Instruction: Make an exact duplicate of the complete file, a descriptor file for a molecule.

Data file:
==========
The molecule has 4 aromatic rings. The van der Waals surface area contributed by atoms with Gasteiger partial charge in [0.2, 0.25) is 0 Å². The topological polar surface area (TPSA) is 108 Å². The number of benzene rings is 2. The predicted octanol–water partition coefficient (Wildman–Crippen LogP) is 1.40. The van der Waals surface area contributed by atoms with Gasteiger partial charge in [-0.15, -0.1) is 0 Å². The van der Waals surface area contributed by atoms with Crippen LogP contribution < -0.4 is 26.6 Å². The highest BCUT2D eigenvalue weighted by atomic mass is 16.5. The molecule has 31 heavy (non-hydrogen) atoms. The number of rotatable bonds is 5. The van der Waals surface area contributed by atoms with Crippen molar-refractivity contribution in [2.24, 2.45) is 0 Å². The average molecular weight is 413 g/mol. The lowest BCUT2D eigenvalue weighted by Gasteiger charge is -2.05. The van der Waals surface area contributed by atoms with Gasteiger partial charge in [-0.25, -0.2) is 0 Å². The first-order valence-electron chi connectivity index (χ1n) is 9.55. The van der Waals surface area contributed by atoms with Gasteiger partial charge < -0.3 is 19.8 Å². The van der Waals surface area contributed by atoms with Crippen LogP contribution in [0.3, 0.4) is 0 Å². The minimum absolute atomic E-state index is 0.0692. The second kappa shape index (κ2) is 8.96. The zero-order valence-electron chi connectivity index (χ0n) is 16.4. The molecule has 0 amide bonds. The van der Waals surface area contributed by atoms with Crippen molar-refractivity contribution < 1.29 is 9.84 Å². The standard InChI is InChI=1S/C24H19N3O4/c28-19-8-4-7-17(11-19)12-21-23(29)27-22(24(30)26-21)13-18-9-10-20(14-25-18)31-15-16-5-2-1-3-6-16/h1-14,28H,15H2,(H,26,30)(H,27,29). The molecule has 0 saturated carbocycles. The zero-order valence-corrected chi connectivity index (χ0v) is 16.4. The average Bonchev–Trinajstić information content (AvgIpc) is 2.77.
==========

The molecule has 4 aromatic rings. The van der Waals surface area contributed by atoms with Gasteiger partial charge in [0.2, 0.25) is 0 Å². The topological polar surface area (TPSA) is 108 Å². The number of benzene rings is 2. The predicted octanol–water partition coefficient (Wildman–Crippen LogP) is 1.40. The van der Waals surface area contributed by atoms with Gasteiger partial charge in [-0.15, -0.1) is 0 Å². The van der Waals surface area contributed by atoms with Crippen LogP contribution < -0.4 is 26.6 Å². The highest BCUT2D eigenvalue weighted by atomic mass is 16.5. The molecule has 31 heavy (non-hydrogen) atoms. The number of rotatable bonds is 5. The van der Waals surface area contributed by atoms with Crippen molar-refractivity contribution in [2.24, 2.45) is 0 Å². The average molecular weight is 413 g/mol. The lowest BCUT2D eigenvalue weighted by Gasteiger charge is -2.05. The van der Waals surface area contributed by atoms with Gasteiger partial charge in [-0.25, -0.2) is 0 Å². The first-order valence-electron chi connectivity index (χ1n) is 9.55. The van der Waals surface area contributed by atoms with Gasteiger partial charge < -0.3 is 19.8 Å². The van der Waals surface area contributed by atoms with Crippen LogP contribution in [0.3, 0.4) is 0 Å². The minimum absolute atomic E-state index is 0.0692. The second kappa shape index (κ2) is 8.96. The zero-order valence-electron chi connectivity index (χ0n) is 16.4. The molecule has 0 amide bonds. The van der Waals surface area contributed by atoms with Crippen molar-refractivity contribution < 1.29 is 9.84 Å². The standard InChI is InChI=1S/C24H19N3O4/c28-19-8-4-7-17(11-19)12-21-23(29)27-22(24(30)26-21)13-18-9-10-20(14-25-18)31-15-16-5-2-1-3-6-16/h1-14,28H,15H2,(H,26,30)(H,27,29). The molecule has 0 saturated carbocycles. The zero-order valence-corrected chi connectivity index (χ0v) is 16.4. The average Bonchev–Trinajstić information content (AvgIpc) is 2.77.